The rock that proved to be far more precious than gold: The 4.6 billion-year-old meteorite

Fareeha Arshad

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In 2015, David Hole discovered something that he never anticipated: a strange reddish rock in the Maryborough Regional Park in Australia. No matter how hard he tried, he could not ignore the rock. So, he took it home along with him in the hopes of opening it to find gold or something precious of that sort.

After spending several hours and every method he could, the rock did not budge, let alone crack open. Finally, he gave up, hoping that it would benefit him someday. It was only recently that the secret of the rock was finally revealed: it was not your average piece of stone, instead was a 4.6 billion-year-old rare meteorite.

After Hole took the rock to the Melbourne Museum to uncover its mystery, many studies have been done on it since then. First, scientists confirmed that its rare look was because it melted while falling down the atmosphere. Then, researchers explained its physical and chemical features in the subsequent study published in the journal Proceedings of the Royal Society of Victoria.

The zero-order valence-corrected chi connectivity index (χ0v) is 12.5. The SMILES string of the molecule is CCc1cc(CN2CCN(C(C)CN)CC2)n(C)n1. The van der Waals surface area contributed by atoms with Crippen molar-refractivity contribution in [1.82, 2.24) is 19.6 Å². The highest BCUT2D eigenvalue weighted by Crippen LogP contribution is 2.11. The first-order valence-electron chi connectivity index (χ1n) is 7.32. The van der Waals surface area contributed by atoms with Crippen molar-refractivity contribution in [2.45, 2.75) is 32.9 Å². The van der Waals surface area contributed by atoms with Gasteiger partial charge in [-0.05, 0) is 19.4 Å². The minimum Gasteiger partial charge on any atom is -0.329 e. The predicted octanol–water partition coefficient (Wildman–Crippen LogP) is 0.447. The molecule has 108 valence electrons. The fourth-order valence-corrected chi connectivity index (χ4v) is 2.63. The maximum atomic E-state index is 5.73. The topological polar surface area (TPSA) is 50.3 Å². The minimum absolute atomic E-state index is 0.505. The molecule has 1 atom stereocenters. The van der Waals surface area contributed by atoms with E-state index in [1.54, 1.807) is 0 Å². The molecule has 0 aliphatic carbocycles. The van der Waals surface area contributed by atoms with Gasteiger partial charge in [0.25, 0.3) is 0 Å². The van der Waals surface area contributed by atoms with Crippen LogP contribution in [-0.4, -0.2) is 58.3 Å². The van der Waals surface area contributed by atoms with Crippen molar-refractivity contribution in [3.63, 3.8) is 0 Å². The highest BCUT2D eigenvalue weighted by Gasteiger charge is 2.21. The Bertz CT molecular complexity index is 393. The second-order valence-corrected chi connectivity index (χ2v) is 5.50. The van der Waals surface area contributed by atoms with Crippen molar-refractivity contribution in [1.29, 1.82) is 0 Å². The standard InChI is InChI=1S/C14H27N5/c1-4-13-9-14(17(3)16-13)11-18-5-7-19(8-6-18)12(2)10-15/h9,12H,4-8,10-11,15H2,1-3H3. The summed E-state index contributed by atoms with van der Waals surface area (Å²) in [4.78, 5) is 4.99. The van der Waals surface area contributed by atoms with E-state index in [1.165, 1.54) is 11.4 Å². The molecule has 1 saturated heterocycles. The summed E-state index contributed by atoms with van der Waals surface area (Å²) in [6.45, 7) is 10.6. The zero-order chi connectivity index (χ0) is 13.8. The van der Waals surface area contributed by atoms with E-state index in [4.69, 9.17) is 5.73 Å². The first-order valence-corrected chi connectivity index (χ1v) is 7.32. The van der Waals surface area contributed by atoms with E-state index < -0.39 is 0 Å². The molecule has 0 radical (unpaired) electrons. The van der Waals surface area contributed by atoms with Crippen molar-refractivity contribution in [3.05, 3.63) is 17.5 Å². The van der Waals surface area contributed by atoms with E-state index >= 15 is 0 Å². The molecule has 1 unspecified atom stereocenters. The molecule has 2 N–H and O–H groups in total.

According to scientists, the meteorite is rich in iron and weighs over thirty-seven pounds. Inside the rock, several small crystallized structures of metallic minerals were uncovered. So far, the researchers could not confirm where the meteorite originated or where it came from. However, they believe that most likely, the meteorite initially belonged to the asteroid belt between Jupiter and Mars before smashing into the Earth’s surface.

Also, scientists believe that this particular meteorite could have fallen between 1889 and 1951 when the planet had observed several frequent meteorite showers.

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I am a scientist by profession and a historian by passion. I write about current affairs, history, science, and lifestyle.

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